Small bottle trees dot the rocky landscape, sometimes surrounding the larger Frankincense trees (center).Rod Waddington/Flickr
The Frankincense tree, between its many variations, has been prized since ancient times for its aromatic resin used in incense and perfumes.Rod Waddington/Flickr
Not all of Socotra's plant life is merely tan and green, however. The Adenium socotranum succulent, for one, produces bright pink flowers that stand out all the more against the surrounding landscape.
Because of its rarity, size (15 feet), and difficulty of cultivation (decades of working and waiting), this plant has become highly esteemed among many horticulturalists.Valerian Guillot/Flickr
As eye-popping as Socotra's plants can be, the island's diverse, bizarre animal population is just as fascinating.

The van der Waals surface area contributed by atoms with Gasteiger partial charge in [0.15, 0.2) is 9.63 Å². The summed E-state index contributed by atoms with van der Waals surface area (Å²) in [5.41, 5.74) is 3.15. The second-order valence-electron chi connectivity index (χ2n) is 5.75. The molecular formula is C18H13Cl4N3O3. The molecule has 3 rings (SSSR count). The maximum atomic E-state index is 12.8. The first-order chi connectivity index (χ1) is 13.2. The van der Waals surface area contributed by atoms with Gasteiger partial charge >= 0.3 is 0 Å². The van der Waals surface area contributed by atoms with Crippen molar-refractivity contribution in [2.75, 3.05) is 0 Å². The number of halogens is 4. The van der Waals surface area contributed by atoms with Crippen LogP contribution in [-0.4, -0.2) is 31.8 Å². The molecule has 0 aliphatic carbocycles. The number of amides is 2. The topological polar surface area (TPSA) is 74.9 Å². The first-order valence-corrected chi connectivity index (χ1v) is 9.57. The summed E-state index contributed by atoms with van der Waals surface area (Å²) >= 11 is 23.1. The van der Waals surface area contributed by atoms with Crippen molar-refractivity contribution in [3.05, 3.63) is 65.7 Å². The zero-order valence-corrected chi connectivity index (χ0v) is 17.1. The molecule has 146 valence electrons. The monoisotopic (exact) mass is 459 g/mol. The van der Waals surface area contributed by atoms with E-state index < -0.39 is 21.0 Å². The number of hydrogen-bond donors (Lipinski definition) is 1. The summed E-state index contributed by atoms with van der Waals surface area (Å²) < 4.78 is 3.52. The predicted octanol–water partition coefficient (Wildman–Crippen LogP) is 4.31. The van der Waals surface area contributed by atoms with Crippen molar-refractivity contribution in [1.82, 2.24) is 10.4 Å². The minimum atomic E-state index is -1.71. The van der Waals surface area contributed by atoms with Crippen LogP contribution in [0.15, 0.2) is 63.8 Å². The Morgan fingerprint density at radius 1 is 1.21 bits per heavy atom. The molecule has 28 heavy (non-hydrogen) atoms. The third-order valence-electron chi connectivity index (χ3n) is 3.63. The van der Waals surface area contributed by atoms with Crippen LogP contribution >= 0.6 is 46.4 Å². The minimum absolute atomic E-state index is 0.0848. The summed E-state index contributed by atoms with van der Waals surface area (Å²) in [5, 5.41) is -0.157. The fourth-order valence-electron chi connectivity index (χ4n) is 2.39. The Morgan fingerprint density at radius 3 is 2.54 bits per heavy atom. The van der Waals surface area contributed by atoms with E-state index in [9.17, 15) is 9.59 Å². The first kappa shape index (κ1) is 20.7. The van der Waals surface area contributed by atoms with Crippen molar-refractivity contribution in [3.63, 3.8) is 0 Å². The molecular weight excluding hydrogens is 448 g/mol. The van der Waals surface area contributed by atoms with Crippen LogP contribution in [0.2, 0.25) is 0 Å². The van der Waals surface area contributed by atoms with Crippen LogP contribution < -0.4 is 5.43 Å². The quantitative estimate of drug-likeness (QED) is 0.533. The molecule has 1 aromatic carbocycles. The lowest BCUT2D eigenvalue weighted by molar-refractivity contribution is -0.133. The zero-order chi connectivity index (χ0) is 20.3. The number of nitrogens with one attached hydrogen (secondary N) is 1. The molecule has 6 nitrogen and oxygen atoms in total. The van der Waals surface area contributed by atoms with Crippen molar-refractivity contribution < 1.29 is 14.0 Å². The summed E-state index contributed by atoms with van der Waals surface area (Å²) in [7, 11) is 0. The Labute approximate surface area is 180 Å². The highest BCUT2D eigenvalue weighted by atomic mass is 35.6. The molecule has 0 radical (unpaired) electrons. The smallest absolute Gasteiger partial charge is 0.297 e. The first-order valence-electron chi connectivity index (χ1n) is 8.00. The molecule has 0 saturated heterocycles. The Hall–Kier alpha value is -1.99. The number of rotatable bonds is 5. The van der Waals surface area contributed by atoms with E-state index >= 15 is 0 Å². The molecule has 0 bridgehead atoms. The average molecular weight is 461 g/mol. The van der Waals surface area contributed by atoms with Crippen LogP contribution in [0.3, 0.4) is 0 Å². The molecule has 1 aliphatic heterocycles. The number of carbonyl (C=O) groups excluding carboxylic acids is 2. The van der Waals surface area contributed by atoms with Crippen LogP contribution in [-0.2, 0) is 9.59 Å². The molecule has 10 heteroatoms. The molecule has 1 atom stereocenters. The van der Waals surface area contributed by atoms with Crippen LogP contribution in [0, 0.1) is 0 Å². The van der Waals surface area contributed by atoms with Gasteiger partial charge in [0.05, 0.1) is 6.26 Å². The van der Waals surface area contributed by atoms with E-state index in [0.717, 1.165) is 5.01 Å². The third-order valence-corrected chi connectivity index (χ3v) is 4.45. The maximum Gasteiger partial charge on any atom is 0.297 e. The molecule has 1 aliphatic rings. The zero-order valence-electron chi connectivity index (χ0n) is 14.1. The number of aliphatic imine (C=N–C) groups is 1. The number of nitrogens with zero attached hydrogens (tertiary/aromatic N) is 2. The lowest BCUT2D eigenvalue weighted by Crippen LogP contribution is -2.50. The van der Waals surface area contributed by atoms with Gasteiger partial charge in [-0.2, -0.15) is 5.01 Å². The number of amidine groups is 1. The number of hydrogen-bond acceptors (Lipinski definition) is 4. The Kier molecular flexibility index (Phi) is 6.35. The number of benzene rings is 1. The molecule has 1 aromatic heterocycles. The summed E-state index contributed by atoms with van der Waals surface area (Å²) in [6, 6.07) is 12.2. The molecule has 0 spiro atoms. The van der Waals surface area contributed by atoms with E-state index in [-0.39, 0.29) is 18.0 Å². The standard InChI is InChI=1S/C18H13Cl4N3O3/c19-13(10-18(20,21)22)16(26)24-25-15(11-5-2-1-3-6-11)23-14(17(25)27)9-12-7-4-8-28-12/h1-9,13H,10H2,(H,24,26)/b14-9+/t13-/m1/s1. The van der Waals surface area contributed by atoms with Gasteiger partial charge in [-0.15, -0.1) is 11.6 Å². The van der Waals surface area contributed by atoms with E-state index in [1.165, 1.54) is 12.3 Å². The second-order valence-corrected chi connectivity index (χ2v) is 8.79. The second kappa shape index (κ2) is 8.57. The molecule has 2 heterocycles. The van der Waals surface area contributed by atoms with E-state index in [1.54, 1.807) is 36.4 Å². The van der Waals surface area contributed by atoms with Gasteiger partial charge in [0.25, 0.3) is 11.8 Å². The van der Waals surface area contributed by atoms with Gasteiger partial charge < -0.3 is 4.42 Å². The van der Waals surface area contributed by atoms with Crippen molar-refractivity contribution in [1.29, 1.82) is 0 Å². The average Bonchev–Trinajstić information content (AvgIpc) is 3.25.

Above, an Egyptian vulture flies low over the beach.HopeHill/Flickr
The Egyptian vulture, for one, while not endemic to Socotra, is unknown to the New World, and found only in the Middle East and India, central Africa, and small sections of southern Europe.Rod Waddington/Flickr
This distinctive bird, with a legacy that goes back to Ancient Egypt, is even known for its use of tools (namely, using stones to crack eggs), an extraordinary rarity in the animal kingdom. Rod Waddington/Flickr
While not as large or imposing as the Egyptian vulture, the Socotran starling is one of the island's endemic species. Although its cousins can be found throughout most of the world, this particular variety can be found only here.Rod Waddington/Flickr
Even smaller than the starling among Socotra's winged creatures is the Bicyclus anynana butterfly. And like the starling, this butterfly has cousins all over the world, yet one special variety only found on Socotra.
Some of these butterflies have been known to engage in a practice called mud puddling, in which they'll obtain their nutrients by sucking them up, so to speak, from large qualities of mud and dung.Wikimedia Commons